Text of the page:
You’ve likely already seen him freely used across the Internet over the last two days. As of 2024, Steamboat Willie, the cartoon which introduced Mickey Mouse, entered the public domain.
This means that Steamboat Willie and its depictions of Mickey Mouse is fair game for any usage (I’d guess Disney likely will still try to be protective of modern renditions of Mickey). You can make and sell your own Steamboat-era Mickey shirts. You could produce your own Steamboat Willie shorts on TikTok. You could even release Steamboat Willie horror video games and movies (personally I recommend the title Steamboat Willies).
How did this happen? It may be hard to believe it in our regime of universal intellectual property (IP), but artistic works like drawings, art, and songs are all on the path to becoming public domain as soon as they are copyrighted.
It would be nice if I could give a simple rule explaining how many years it is before works join the public domain, but it isn’t that easy. Depending on the year the work was created and the status of authorship, the rules change. Here’s a simple chart from Wikimedia breaking down the different rules.
Of course, this chart doesn’t account for the fact that in the decades of protection, copyright laws can be changed. For example, Steamboat Willie was supposed to enter the public domain years ago, but the IP was protected by the Copyright Term Extension Act of 1998 (sometimes known as the Mickey Mouse Protection Act).
What can economics tell us about IP and the copyright system? First, we have to clarify what exactly IP laws protect.
Intellectual, Yes. But Property?
What is the basis of copyright law? On what grounds can people own an idea like Mickey Mouse? Why can’t I sell my own drawings of Mickey Mouse?
To think about this, let’s start by considering normal property. When you discover and cultivate or simply buy land, you become the owner of the land. Having the land as property is characterized by your ability to use it, transfer it via sale, or rent it out.
Owning property means that if someone tries to use your land without permission, you are within your rights to remove him from your land—using reasonable force if necessary.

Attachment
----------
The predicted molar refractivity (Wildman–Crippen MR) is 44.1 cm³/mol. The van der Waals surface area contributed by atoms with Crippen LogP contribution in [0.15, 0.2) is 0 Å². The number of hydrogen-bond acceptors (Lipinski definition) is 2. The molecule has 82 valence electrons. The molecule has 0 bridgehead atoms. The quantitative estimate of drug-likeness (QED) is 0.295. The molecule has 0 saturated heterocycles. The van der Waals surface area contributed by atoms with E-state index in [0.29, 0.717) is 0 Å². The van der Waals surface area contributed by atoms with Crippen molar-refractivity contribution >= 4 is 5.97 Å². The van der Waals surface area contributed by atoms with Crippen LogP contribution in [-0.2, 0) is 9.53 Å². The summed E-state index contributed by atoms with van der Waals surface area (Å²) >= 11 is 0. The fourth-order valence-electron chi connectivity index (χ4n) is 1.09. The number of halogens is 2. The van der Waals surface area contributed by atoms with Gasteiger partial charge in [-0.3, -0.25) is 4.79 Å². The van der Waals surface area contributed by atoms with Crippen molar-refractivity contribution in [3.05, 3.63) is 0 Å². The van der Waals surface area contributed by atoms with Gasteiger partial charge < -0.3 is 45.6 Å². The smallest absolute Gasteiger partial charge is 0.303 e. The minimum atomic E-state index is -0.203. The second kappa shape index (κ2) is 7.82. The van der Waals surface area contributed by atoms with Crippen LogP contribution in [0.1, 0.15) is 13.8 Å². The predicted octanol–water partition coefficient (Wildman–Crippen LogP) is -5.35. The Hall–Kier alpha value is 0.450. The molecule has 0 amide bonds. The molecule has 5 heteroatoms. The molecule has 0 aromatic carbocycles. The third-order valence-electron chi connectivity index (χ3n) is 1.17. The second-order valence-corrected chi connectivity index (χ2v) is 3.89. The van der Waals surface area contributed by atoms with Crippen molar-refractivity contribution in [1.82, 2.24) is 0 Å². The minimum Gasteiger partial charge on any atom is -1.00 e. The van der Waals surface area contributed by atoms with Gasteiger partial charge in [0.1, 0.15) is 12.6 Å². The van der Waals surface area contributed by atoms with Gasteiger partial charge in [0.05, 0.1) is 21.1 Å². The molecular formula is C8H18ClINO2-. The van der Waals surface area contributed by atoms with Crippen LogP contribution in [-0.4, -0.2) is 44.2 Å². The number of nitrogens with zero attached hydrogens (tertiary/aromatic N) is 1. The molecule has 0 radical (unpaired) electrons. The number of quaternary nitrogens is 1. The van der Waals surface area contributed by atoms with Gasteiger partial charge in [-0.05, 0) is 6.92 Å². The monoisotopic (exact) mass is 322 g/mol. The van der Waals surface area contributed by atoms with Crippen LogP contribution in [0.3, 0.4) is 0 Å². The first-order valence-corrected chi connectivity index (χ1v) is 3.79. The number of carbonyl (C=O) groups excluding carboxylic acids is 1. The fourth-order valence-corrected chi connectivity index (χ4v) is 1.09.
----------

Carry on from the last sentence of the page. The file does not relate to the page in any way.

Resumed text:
Now think about intellectual property. If you create and cultivate a character like Mickey Mouse, you also have the right to use, transfer it, or rent it out. But now we run into an issue: IP is different from normal property in that someone else can, in theory, sell your IP without harming your own ability to do so.
If you’re living in a house and someone steals the deed and sells your house, you’re unable to sell it yourself anymore (provided you can’t bring the thief to justice). On the flip side, if someone copies Steamboat Willie from you and sells it, you can still sell it too. Maybe you’d be competing with the copycat, but you aren’t literally prevented from selling as in the case of the house.
This makes things tricky. To see why, think of what it would take to defend your IP from someone else copying it. If you defend your land or house, all you have to do is prevent trespassers and aggressors from trespassing on and damaging your property. You can literally fence your property.
What about IP? Well, you can’t really fence it. If I wanted to stop someone from copying Steamboat Willie, it would require me to enter someone else’s property and prevent him from drawing or selling pictures of Mickey.
Owning land means I have to be able to prevent someone else’s body from trespassing on my land. Owning an idea means I have to be able to prevent someone’s body from making particular pen strokes and auctioning them off on his or her own property. Granting IP legitimacy requires the owner to have a lot more control over what other people do than do usual property owners.
Economics does not answer the question of whether IP is morally legitimate. The fields of philosophy and religion are better suited for this question. If you’re interested in this sort of question, the primer on individual rights by my colleagues Dan and Patrick is a better place to start than here. Dan has written elsewhere regarding his view of IP in particular.